Walker Art Center

Here, by experiencing several projects at the same location, the visitors were expected to make many links between each project and to start imagining other possible localities that were not presented or visible in the exhibition. I think imagining other possible localities is a key factor in being translocal.


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From: mediachef_translocations <steve.dietz@walkerart.org>
Date: Wed Mar 13, 2002 3:57am
Subject: Re: from Guna

Guna and Yukiko,

A lot to chew on here! And thanks, Yukiko, for introducing the notion of imagination. Shuddha has written a quite wonderful piece about his imagination as sparked by community telephones called "Long Distance Conversations."[15]

In my recent "global travels" I had a similar sense of wonder and imagination provoked by the destination board in the Kuala Lumpur airport. I think I could have sat there indefinitely. It also brings to mind one of my standard anecdotes, which is that one of the ways that Claude Shannon, and others, understood his very precise and profoundly transforming mathematical theory of information was as surprise. Information has more value the more surprising it is.[16]

Guna, I think you are right to question whether latitude--geography--introduces another instance of a certain essentialism. Nevertheless, I remain interested in whether there is a kind of nonessentialist localism that can be recuperated by the notion of translocal in opposition to transglobal. Perhaps it is the notion of hospitality, which Raqs mentioned in relation to Irina Aristarkhova and which is embedded in her new work Virtual Chora.[17]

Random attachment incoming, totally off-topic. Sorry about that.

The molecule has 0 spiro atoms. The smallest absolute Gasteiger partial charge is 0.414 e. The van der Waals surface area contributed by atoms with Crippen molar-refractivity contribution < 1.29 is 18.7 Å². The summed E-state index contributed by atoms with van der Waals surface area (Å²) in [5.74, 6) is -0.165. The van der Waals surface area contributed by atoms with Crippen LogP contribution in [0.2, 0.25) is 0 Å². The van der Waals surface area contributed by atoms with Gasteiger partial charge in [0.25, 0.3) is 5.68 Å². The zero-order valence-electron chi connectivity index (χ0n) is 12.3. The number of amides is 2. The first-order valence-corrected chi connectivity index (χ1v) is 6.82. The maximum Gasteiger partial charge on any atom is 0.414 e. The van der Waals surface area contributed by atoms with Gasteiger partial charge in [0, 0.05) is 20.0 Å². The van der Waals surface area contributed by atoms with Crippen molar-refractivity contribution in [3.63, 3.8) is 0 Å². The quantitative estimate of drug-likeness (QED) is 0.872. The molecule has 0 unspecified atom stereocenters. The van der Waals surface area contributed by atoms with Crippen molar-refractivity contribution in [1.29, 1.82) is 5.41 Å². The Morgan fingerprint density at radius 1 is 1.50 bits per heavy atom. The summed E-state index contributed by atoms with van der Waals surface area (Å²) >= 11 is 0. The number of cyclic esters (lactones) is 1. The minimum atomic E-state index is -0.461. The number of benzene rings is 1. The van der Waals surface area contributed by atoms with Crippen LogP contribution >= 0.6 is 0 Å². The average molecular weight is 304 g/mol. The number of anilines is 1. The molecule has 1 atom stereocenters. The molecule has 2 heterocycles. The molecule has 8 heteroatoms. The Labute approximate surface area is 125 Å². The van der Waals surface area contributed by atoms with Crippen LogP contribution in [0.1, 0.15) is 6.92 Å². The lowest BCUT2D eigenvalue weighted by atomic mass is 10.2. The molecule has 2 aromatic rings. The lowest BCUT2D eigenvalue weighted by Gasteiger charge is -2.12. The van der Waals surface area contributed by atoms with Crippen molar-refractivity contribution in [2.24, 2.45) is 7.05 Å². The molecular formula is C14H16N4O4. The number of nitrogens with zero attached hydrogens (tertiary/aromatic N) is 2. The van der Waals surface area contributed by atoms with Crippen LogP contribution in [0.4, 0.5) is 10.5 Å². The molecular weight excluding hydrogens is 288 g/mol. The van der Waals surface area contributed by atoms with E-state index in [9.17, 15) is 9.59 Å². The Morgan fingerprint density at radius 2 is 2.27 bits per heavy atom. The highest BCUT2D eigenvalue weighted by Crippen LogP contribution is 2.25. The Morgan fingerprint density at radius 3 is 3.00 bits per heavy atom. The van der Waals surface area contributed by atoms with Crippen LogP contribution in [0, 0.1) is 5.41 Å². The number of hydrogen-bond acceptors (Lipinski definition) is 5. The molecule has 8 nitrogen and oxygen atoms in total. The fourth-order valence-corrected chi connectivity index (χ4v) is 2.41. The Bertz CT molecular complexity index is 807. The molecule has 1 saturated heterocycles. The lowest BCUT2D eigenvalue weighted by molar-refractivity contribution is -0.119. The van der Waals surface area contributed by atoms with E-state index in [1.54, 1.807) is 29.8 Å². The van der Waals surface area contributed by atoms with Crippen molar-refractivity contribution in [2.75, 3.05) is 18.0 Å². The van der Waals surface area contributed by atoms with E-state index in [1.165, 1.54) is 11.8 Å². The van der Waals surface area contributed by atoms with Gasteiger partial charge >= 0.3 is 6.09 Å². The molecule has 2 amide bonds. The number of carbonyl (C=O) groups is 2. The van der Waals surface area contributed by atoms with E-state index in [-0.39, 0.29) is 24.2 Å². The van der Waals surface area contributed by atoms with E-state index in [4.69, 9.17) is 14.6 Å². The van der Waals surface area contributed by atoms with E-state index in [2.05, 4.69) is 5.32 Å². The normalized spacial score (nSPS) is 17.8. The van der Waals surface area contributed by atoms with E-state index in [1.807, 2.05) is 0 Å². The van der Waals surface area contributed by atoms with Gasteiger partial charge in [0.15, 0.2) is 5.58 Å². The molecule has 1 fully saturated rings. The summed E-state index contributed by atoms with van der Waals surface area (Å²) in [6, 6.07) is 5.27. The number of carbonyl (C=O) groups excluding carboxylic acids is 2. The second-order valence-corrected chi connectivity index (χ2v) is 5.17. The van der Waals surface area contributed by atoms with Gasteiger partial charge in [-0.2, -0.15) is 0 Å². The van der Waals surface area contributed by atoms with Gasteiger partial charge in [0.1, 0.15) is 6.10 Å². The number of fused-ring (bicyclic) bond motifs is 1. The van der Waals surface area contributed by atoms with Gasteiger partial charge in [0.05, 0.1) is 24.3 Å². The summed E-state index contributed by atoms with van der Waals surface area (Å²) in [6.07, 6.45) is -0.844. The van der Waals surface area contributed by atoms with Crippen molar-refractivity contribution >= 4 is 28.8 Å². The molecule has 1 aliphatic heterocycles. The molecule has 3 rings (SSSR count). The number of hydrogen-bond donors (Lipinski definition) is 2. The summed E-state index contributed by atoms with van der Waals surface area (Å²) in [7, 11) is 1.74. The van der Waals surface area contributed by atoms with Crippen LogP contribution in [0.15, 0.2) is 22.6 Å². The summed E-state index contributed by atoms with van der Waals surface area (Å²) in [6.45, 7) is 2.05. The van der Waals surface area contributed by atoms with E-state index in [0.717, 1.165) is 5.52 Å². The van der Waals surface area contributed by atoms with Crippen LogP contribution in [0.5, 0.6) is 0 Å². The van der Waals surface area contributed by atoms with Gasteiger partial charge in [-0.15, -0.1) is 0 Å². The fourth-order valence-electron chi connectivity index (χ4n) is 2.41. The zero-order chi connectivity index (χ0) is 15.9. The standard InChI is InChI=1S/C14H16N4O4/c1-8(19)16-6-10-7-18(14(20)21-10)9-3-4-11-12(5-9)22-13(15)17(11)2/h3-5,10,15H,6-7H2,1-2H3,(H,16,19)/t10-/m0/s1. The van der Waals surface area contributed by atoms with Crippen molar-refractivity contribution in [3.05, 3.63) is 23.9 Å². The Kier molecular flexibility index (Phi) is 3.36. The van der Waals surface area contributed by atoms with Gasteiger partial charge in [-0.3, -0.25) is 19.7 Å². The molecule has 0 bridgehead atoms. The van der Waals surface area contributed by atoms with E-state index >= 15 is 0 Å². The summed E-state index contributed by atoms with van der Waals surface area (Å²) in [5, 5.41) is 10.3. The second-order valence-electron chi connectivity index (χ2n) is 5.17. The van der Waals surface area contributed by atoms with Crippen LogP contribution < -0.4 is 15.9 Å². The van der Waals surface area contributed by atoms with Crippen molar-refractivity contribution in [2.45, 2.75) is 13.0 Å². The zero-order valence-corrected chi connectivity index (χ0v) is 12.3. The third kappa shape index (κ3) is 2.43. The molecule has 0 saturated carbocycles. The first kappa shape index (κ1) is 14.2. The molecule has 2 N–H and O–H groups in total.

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From: Gunalan Nadarajan <gunalan@lasallesia.edu.sg>
Date: Tue Mar 12, 2002 9:09pm
Subject: Re: translocations

Dear Yukiko and the rest,

I am thankful for your reference to the notion of latitude-differentiated time zones as it again points to the ways in which cartographies are organizing the spatial-temporal realities of our lived experiences as different. I would like, though, to suggest that sometimes geographies, with reference to the imagined topographies of the net and the global networks of commerce, have been promoted as the new signifiers of real spaces or, in cyberculture circles, place. The fact that geographies are as much constructions of spatio-temporal experiences as they are representations of real spaces is carefully circumvented, sometimes by the critique of net space as being not real vis--vis that of geographical space. In some sense, then, I am wondering if the reference to latitude being a geographical construct standing in this exhibition as a trope of locatedness is not rather problematic.

I would like to raise another issue that has been bothering me for a while now, the phenomenon of the global curator; and Steve, as I indicated to you during your visit here, you seem to be one example of a global curator both by intent, and since I know you will beg to differ, by default. By intent insofar as you (as does your institution, the Walker Art Center) desire to "curate the world" in a sense. The desire to go beyond one's shores,

15 See Shuddhabrata Sengupta, "Long Distance Conversations," at http://www.sarai.net/compositions/texts/works/longdistance.htm.

16 See Steve Dietz, "Signal or Noise? The Network Museum," February 16, 2000, http://www.walkerart.org/gallery9/webwalker/ww_032300.html.

17 See Irina Aristarkhova, "Virtual Chora," at http://www.virtualchora.com/.